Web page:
Sinopsis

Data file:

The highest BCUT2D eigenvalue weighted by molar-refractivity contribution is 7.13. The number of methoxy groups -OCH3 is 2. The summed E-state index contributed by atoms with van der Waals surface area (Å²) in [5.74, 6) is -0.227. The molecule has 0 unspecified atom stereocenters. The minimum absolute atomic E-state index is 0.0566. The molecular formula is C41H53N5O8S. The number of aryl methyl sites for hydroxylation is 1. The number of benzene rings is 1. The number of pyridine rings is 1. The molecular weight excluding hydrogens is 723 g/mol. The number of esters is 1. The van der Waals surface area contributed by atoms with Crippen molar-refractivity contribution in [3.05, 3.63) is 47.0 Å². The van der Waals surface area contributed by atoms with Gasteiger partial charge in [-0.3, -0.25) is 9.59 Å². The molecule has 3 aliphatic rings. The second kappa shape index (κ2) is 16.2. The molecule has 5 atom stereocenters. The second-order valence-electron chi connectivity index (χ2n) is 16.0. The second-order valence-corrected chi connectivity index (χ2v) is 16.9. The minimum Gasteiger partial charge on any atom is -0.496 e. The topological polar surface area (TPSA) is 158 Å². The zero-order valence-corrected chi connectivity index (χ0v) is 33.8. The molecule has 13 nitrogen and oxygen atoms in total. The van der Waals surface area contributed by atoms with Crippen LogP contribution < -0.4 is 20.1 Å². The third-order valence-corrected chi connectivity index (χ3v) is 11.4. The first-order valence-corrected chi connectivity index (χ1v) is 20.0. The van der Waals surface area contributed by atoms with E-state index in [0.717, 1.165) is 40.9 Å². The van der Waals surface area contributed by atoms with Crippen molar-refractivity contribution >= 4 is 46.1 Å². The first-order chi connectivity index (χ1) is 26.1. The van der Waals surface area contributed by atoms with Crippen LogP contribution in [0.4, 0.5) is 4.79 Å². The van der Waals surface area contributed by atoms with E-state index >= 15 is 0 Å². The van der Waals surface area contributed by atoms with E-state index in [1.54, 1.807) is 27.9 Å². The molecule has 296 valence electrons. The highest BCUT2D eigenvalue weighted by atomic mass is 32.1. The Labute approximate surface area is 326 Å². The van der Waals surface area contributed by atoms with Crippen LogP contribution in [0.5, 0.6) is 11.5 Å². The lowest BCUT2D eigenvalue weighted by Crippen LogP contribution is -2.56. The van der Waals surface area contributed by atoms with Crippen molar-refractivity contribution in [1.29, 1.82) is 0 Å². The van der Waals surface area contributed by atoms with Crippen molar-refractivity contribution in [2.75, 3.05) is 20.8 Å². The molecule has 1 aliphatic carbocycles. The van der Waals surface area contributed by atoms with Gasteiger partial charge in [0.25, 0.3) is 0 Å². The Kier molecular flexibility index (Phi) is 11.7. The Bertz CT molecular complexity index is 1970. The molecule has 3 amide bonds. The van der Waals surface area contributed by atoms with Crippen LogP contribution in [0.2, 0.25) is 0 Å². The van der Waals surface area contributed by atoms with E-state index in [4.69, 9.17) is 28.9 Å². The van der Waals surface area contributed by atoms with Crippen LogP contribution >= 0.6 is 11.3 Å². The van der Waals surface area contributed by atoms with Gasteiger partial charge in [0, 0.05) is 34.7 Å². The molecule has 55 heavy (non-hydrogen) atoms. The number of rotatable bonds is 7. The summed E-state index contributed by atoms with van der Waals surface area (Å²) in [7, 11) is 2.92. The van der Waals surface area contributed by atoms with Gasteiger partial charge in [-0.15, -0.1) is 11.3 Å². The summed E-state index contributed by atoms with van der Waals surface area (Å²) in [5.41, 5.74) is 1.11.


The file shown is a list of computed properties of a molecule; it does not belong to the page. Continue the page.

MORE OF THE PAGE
The term particularly applies to the Corpus Hermeticum, Marsilio Ficino's Latin translation in fourteen tracts, of which eight early printed editions appeared before 1500 and a further twenty-two by 1641. This collection, which includes Poimandres and some addresses of Hermes to disciples Tat, Ammon and Asclepius, was said to have originated in the school of Ammonius Saccas and to have passed through the keeping of Michael Psellus: it is preserved in fourteenth century manuscripts. The last three tracts in modern editions were translated independently from another manuscript by Ficino's contemporary Lodovico Lazzarelli (1447–1500) and first printed in 1507. Extensive quotes of similar material are found in classical authors such as Joannes Stobaeus.